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The University of Southampton
Geography and Environmental Science

New staff expand expertise and bring collaboration potential

Published: 16 October 2014
New members of staff

Geography and Environment has welcomed seven new experienced academics to its team strengthening its existing expertise in economic, cultural and environmental geography.

The new staff will bring new research specialisms and enthusiasms to the department’s geography teaching programme.

Head of Geography and Environment Professor Stephen Darby comments: “The arrival of our new staff heralds exciting times, and I am delighted to welcome everyone. We are extremely fortunate to have been able to recruit so many talented and dedicated professionals. I am very much looking forward to seeing the contributions that they will make, not only to addressing a range of global challenges through their research, but to the further enrichment of our undergraduate curriculum.

“I am especially pleased that we have been able to recruit so many from overseas. With geographical research and graduate employment markets becoming increasingly globalised, our existing colleagues and students will benefit greatly from the diverse range of experiences that our new colleagues bring. We will continue to seek to recruit outstanding academics to help deliver the next phase of our strategic plan."

The new staff bring a range of expertise in the following areas

Internal and international migration
Dr Julie Vullnetari joins from the University of Sussex. She is interested in the links between internal and international migration from a development perspective.  Her new third year module is entitled Migration and Development.

Hidden, overlooked and forgotten environments
Dr Bradley Garrett joins from the University of Oxford. He is interested in ruins and waste; material culture and heritage; highlighting hidden, overlooked and forgotten environments, places and histories. He has recently published a new book Subterranean London that has been featured in The Guardian and was a key presenter at TEDxVienna’s CITYx, in Vienna. His new module Experimental Geographies focuses on practical experimentation in research, including film and video methodologies. He will also add his expertise on exploring cities to the second year Amsterdam field trip team.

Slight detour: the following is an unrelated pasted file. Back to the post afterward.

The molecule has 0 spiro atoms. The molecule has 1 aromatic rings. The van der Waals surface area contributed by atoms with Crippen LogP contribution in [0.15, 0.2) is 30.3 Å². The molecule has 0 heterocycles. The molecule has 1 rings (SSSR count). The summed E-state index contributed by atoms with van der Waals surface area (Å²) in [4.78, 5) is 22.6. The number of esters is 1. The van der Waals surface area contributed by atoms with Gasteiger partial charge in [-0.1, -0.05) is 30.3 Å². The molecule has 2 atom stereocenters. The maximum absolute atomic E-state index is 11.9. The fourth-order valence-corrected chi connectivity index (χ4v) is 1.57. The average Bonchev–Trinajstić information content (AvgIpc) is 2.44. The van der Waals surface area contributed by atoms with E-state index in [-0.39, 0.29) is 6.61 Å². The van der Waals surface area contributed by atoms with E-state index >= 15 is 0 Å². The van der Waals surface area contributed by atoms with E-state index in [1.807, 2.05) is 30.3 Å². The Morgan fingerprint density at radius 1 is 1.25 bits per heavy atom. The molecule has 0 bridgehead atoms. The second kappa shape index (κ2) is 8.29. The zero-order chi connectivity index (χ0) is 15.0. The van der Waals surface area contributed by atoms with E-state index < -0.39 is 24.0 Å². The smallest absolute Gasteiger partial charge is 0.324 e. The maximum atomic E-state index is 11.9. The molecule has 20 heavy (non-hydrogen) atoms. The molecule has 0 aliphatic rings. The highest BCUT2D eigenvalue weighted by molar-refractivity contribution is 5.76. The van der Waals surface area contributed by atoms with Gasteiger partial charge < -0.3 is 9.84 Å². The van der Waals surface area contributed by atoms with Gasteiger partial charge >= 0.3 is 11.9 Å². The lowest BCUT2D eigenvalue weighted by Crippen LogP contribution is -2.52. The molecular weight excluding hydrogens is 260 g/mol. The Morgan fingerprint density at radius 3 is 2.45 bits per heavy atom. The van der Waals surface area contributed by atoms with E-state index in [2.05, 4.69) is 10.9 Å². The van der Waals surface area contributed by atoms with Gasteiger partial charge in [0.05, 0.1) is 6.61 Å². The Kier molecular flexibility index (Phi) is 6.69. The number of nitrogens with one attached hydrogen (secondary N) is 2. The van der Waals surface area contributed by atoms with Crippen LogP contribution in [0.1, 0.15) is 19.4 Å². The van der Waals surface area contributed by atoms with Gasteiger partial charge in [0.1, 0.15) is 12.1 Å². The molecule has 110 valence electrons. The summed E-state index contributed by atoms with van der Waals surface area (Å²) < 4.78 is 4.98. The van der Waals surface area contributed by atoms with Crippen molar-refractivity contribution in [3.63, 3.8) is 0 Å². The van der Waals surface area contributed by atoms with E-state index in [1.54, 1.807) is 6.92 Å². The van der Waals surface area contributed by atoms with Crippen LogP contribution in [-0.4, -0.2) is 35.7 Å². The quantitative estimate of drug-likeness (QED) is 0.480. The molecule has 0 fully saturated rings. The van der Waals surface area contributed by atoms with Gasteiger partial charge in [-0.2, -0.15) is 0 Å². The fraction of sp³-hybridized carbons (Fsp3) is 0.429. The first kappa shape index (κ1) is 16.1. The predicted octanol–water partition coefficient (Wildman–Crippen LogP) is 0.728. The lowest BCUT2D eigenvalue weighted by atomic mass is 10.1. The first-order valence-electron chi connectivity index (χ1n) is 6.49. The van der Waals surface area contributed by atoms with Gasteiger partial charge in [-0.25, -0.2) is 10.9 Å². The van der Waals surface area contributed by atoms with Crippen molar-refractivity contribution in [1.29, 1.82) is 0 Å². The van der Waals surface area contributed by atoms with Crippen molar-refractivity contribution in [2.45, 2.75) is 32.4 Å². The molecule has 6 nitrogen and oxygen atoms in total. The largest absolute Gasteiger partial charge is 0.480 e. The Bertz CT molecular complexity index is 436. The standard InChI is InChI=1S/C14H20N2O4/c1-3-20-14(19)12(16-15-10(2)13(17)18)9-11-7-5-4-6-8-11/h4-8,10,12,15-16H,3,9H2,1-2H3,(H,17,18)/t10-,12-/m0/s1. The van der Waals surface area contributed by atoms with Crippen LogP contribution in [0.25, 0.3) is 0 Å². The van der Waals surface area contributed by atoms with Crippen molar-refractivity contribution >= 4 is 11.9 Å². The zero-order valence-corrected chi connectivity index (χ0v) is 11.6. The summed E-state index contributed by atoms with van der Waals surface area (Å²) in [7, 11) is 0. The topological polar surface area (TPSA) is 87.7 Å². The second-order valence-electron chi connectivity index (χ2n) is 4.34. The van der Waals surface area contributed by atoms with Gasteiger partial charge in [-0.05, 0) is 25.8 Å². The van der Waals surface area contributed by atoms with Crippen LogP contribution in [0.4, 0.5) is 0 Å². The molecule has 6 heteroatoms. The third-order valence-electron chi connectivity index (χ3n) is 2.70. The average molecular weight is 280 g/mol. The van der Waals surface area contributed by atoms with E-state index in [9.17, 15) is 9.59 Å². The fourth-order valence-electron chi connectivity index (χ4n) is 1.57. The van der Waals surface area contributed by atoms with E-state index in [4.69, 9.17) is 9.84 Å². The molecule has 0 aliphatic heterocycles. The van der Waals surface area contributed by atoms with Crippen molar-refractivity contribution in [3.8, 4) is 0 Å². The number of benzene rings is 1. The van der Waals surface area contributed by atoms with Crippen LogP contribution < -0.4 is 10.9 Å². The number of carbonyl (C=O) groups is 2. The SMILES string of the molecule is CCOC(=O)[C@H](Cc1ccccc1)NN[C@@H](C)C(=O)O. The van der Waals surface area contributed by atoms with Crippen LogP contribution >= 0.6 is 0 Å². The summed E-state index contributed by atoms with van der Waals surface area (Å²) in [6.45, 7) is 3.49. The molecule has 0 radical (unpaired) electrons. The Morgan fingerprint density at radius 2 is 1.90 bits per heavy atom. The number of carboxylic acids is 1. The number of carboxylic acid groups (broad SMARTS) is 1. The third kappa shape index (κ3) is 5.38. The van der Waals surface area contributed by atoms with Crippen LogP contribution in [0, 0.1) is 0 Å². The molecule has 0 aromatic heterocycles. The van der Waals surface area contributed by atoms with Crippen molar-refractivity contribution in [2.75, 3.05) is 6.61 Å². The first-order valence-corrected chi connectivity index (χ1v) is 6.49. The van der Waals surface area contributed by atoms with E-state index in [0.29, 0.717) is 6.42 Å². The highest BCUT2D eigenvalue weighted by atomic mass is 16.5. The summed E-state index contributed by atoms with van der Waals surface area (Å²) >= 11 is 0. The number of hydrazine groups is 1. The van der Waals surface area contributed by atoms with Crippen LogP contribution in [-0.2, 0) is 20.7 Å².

Single-life in contemporary Britain
Dr Eleanor Wilkinson [FC1] joins from the University of Leeds and is currently researching a major British Academy-funded study of single-life in contemporary Britain.  She has been awarded an ESRC Future Research Leaders award worth more than £236k for a new project on ‘Hitting Home: Single People, Housing Benefit Reform & Equalities Law’ and will be teaching two core second year modules - Cultural Geography and Geographies of Wellbeing.

Digital technologies and global competition in the creative economy
Dr Brian Hracs joins from Uppsala University in Sweden and is researching how digital technologies and global competition are influencing entrepreneurs in the creative economy.  He is putting together a book entitled The Production and Consumption of Music in the Digital Age. His third year module is The Creative Economy. He will also be contributing his expertise to the first year core module A Global World and will provide key contributions to the human geography component of the first year Southampton-based field trip that examines the local, social and economic landscapes of the city.

Internationalism on labour markets
Dr Tom Kemeny joins from the London School of Economics and is examining innovation and learning in regional development and growth, looking at the impact of internationalisation on labour markets.  He will teach on the core second year Economic Geography module.  He will also be contributing his expertise to the first year core module A Global World and will provide key contributions to the human geography component of the first year Southampton-based field trip that examines the local, social and economic landscapes of the city.

Dynamics modelling and complexity science
Dr James Dyke, from Electronics and Computer Science at Southampton, joins the Global Environmental Change and Earth Observation (GECEO) research group. He is interested in dynamics modelling and complexity science. James writes a regular column Eccentric Orbitsfor the independent news and analysis website The Conversation. A current article of his calling for a Nobel environment prize was picked up in The Ecologist.He also recently hosted TedXSouthamptonUniversity and is due to give the opening address at the Southampton International Development Conference. Later in the year he will compare an evening at the Turner Sims with environmental lawyer Polly Higgins who will be giving a talk on ecocide – the extensive damage or destruction of the natural landscape or ecosystem.

Environmental economy
Dr Marije Schaafsma previously worked at the universities of Cambridge and East Anglia and also joins the GECEO research group. She is an environmental economist opening up great potential to collaborate and build links to existing and new projects both within GECEO, in Geography and Environment and across the University. Marije is a NERC (Ecosystem Services and Poverty Alleviation) “tenure track” Research Fellow.

From left to right: Dr Eleanor Wilkinson, Dr Bradley Garrett, Dr Julie Vullnetari, Dr Marije Schaafsma and Dr James Dyke
New members of the team
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